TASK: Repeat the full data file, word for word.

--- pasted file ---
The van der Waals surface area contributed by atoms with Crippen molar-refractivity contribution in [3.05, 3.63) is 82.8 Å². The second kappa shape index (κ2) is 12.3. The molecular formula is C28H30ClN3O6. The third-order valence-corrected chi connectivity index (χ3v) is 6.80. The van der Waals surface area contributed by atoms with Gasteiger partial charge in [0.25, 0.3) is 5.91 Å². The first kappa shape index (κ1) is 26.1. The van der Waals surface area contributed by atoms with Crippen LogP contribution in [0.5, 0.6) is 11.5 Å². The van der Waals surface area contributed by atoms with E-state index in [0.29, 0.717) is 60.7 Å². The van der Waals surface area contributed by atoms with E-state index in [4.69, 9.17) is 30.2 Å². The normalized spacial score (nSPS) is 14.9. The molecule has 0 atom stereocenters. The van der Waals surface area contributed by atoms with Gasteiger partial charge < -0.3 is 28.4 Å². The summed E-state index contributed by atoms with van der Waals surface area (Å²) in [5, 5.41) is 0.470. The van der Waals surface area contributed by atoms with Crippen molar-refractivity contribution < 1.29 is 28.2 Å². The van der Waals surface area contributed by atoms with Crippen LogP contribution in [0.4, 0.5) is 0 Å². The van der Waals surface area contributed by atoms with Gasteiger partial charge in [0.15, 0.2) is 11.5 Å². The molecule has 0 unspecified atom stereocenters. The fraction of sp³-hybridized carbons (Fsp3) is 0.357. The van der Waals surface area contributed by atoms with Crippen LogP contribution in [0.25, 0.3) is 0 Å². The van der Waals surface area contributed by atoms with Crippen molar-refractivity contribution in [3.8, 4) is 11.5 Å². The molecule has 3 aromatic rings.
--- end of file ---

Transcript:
The van der Waals surface area contributed by atoms with Crippen molar-refractivity contribution in [3.05, 3.63) is 82.8 Å². The second kappa shape index (κ2) is 12.3. The molecular formula is C28H30ClN3O6. The third-order valence-corrected chi connectivity index (χ3v) is 6.80. The van der Waals surface area contributed by atoms with Gasteiger partial charge in [0.25, 0.3) is 5.91 Å². The first kappa shape index (κ1) is 26.1. The van der Waals surface area contributed by atoms with Crippen LogP contribution in [0.5, 0.6) is 11.5 Å². The van der Waals surface area contributed by atoms with E-state index in [0.29, 0.717) is 60.7 Å². The van der Waals surface area contributed by atoms with E-state index in [4.69, 9.17) is 30.2 Å². The normalized spacial score (nSPS) is 14.9. The molecule has 0 atom stereocenters. The van der Waals surface area contributed by atoms with Gasteiger partial charge < -0.3 is 28.4 Å². The summed E-state index contributed by atoms with van der Waals surface area (Å²) in [5, 5.41) is 0.470. The van der Waals surface area contributed by atoms with Crippen molar-refractivity contribution < 1.29 is 28.2 Å². The van der Waals surface area contributed by atoms with Crippen LogP contribution in [0.4, 0.5) is 0 Å². The van der Waals surface area contributed by atoms with Gasteiger partial charge in [0.15, 0.2) is 11.5 Å². The molecule has 0 unspecified atom stereocenters. The fraction of sp³-hybridized carbons (Fsp3) is 0.357. The van der Waals surface area contributed by atoms with Crippen LogP contribution in [0.25, 0.3) is 0 Å². The van der Waals surface area contributed by atoms with Crippen molar-refractivity contribution in [3.8, 4) is 11.5 Å². The molecule has 3 aromatic rings.